There is no wonder that a driver shortage exists. Over regulation, failure to pay for detention time, low mileage pay, poor equipment and/or generally bad working conditions do lead to worker shortages. The newer medical rules reduce the eligible pool even further. The Bureau of Labor Statistics states that the average pay for a truck driver is $38,200 or as they average it $18.73/hour. Reality; 70 hours a week * 50 weeks a year (let’s give time for vacation and holidays) averages out to $10.91/hour. If you factor in detention time, time away from home and any other “unlogged” work factors; the average truck driver makes less than a “burger flipper”. They do not even make minimum wage yet a professional driver (CDL driver) must be trained, jump through a million hoops and are classified as a professional.
Law officials hold then to standards befitting a professional yet they are too often the carrier’s puppet. The desk is stacked against the driver and often against the carrier as well. The parking situation only magnifies the situation. When a driver cannot find safe parking, he has no choice but to continue onward. If he stops early, he risks the load being late. Unrealistic schedules, shipper delays and gridlock are all the enemy of the driver.
Pay to reserve parking is forcing the trip pre-planning issue. While drivers need to pre-plan their day or their trip, there also has to be room for contingencies. If carriers are going to pay for reserved parking for their drivers, this is saying to me that a driver’s day is going to be fully controlled by the carrier. He will be told where to start, where to rest, where to fuel and what road to drive. Drivers are tracked and monitored. Some companies have systems installed where they can change a driver’s RPMs on the fly and shut off a truck. Add an ELD system and a driver facing camera and the puppet show is ready to begin.
Much of this is already happening but with pay to reserve parking, this is going one step further. There will be no autonomy remaining behind the wheel. The driver will no longer be the captain of his ship (truck). The driver will the programed drone for the carrier. While this may work for the new age trucker; the driver who craved the “freedom of the road” is being crushed!
One way to look at this situation, is that this type of planning will facilitate my earlier suggestion of load swapping (DOT Doctor blog-http://thedotdoctor.com/the_dot_doctor_speaks/view/1560/dot_2016___does_the_government_have_a_plan_). When the carrier is planning every detail of the day; they will be dictating where you park hence the ability to load swap at a predetermined destination and time. I have to assume that the reservation comes with a time quota because the renter is going to want to maximize his lot space. This means a driver must arrive to his parking area at a set time and leave at a set time. What happens if you are late? Does your slot get given to the next bidder? Do you have to vacate before your 10-hour break is complete? If this is a revenue generating venture for the lot owner; these are valid considerations.
It appears that most of these pay to park places are in areas where parking is hard to come by and traffic is high. Drivers are already dealing with much stress due to these gridlock conditions. You may plan to make it to destination X but in reality you have to end your day at W due to a highway shut down or other delays beyond your control. What if traffic was actually good for a change and you can go further to get a jump on the next day? You are now forced to shut down early. There are many variables on the road as any seasoned driver is aware.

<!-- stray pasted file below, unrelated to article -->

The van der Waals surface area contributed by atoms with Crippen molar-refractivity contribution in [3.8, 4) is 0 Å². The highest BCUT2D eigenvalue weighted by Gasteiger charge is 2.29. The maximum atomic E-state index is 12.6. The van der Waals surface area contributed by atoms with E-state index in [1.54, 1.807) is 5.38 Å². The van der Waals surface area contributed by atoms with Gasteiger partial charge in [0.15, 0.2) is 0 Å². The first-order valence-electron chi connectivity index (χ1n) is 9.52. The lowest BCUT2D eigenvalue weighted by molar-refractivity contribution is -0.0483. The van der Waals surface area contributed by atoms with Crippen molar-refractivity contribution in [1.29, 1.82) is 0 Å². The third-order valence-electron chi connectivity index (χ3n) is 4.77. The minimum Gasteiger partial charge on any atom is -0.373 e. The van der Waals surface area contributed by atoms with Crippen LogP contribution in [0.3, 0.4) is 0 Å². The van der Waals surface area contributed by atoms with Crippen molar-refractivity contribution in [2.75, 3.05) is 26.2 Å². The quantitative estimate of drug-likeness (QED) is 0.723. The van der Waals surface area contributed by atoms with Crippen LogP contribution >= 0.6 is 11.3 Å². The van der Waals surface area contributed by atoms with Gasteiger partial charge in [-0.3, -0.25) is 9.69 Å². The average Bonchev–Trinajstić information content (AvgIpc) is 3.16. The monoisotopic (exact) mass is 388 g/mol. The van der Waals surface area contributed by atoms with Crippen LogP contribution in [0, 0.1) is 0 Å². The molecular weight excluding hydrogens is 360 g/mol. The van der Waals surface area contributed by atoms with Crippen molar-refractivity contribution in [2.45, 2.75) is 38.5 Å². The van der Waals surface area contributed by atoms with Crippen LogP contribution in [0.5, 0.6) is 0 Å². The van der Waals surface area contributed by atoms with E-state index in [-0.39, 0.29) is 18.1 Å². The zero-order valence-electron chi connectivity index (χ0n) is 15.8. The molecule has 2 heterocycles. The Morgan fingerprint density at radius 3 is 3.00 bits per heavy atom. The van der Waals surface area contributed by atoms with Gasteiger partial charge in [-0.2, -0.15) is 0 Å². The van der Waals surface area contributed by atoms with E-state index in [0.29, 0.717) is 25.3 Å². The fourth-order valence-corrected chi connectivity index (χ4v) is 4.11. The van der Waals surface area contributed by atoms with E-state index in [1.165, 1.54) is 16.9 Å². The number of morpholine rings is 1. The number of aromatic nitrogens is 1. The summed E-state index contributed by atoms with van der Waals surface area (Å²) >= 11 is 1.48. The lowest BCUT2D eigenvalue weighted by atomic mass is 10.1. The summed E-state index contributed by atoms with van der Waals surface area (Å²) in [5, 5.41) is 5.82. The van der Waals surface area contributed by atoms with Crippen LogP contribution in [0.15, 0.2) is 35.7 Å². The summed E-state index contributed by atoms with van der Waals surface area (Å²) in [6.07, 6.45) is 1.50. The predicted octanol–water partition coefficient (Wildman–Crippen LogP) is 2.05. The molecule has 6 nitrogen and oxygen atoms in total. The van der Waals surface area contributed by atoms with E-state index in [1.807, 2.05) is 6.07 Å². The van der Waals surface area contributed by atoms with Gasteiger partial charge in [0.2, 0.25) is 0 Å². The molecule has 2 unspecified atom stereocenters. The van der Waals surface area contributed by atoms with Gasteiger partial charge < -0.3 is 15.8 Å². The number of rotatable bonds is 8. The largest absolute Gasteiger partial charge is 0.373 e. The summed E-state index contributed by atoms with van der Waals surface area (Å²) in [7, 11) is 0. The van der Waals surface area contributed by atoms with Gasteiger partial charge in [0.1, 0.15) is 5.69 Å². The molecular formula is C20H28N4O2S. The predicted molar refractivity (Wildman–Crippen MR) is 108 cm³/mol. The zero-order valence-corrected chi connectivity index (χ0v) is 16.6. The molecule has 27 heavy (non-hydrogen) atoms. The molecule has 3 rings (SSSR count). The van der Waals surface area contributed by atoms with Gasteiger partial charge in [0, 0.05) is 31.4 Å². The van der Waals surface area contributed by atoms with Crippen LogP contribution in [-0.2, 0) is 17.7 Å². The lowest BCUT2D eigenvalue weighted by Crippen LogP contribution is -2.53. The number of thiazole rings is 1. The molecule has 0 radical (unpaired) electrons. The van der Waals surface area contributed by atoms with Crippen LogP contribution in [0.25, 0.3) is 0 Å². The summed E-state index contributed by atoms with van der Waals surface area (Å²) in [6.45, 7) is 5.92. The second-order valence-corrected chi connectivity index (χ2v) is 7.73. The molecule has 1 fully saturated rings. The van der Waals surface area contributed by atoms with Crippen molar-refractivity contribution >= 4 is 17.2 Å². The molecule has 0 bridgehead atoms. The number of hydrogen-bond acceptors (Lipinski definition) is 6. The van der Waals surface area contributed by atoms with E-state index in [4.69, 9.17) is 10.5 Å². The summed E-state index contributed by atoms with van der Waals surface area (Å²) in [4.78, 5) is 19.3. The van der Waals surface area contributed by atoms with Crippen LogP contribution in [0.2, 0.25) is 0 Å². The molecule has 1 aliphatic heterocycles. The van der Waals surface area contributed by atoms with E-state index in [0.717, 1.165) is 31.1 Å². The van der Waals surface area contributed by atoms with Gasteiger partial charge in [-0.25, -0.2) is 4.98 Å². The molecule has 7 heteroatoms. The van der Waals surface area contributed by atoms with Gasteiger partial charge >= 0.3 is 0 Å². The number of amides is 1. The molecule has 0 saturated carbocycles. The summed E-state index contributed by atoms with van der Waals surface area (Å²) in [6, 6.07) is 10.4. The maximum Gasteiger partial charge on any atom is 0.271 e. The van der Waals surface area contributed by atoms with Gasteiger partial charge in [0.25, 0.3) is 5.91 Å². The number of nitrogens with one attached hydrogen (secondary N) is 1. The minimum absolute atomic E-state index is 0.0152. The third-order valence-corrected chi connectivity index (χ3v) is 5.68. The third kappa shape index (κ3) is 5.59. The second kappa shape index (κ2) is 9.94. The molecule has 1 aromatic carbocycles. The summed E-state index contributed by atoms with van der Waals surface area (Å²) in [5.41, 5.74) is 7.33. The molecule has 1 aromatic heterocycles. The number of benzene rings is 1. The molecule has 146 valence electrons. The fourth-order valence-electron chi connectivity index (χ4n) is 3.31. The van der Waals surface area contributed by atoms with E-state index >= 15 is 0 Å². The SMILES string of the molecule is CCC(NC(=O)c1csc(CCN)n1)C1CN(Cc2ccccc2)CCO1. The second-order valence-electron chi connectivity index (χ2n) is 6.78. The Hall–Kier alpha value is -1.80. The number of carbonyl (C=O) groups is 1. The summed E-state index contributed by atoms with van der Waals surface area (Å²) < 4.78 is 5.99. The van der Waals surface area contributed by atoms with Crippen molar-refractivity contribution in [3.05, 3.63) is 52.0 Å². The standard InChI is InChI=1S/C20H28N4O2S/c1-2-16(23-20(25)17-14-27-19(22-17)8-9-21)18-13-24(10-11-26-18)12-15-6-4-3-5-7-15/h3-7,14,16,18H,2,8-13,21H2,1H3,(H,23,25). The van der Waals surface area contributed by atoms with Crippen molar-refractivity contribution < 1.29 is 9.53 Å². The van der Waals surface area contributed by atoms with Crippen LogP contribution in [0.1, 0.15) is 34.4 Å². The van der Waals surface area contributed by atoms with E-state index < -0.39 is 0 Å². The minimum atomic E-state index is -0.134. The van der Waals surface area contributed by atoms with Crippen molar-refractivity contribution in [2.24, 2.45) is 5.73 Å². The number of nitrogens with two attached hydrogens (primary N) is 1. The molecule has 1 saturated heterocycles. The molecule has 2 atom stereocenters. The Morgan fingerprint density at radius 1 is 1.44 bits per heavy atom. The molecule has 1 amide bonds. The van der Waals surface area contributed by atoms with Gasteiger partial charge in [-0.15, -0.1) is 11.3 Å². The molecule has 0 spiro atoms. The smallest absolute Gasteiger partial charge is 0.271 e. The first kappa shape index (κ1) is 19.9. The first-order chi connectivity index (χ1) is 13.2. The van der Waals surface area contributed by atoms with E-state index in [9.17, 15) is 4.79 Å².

Trucking is not a 9-5 job yet the government implements all their plans to force this industry into their 8-hour mindset. This is just one more step in that direction. Look at the Bureau of Labor wage calculation. Their hourly rate is based upon a 40-hour week. What trucker works a 40-hour week? Perhaps a Teamster but the one’s I know work more than a 40-hour week.
In order for a carrier to be sure the driver can make the reservation on time, without placing themselves in jeopardy of “driver cohesion” for forced running over hours; they are going to have to stop the day a bit short. Carriers or drivers who reserve slots for the 12th hour (figurative speaking) are proving they run over hours. They are setting themselves up for fines and potential loss of CDL/authority due to their actions. As such, this is just another tool for the government to force truckers into their controlled time box of a 40-hour week.
Moreover, paying to have a place to park is just wrong! I can see why the ATRI’s survey (OVERDRIVE http://www.overdriveonline.com/reservation-systems-pay-to-park-efforts-in-critical-eye-of-new-parking-survey/?utm_source=daily&utm_medium=email&utm_content=09-24-2015&utm_campaign=Overdrive&ust_id=28067c2fc7bc1f06d50ba25d4726ff86 and CCJ http://www.ccjdigital.com/more-on-parking-drivers-against-pay-for-parking-reservations-systems-atri-finds/?utm_source=daily&utm_medium=email&utm_content=09-24-2015&utm_campaign=Commercial%20Carrier%20Journal&ust_id=d557c9ec883731ce20f11bac8b829d85) says that drivers in high traffic areas were more likely to say Yes. If you are from the NE or West Coast, you are accustomed to paying to park everywhere you go. The rest of us are not use to doing so. Still accustomed or not; additional costs reduce income. Trucker profit margins are slim at best. Carriers, owner-operators nor drivers can afford another cost item.
Truckers pay over $50 Billion annually in combined taxes according to the American Trucking Association. With over $35 Billion paid annually in highway usage taxes, why can the government not afford to build adequate and safe parking areas for truckers?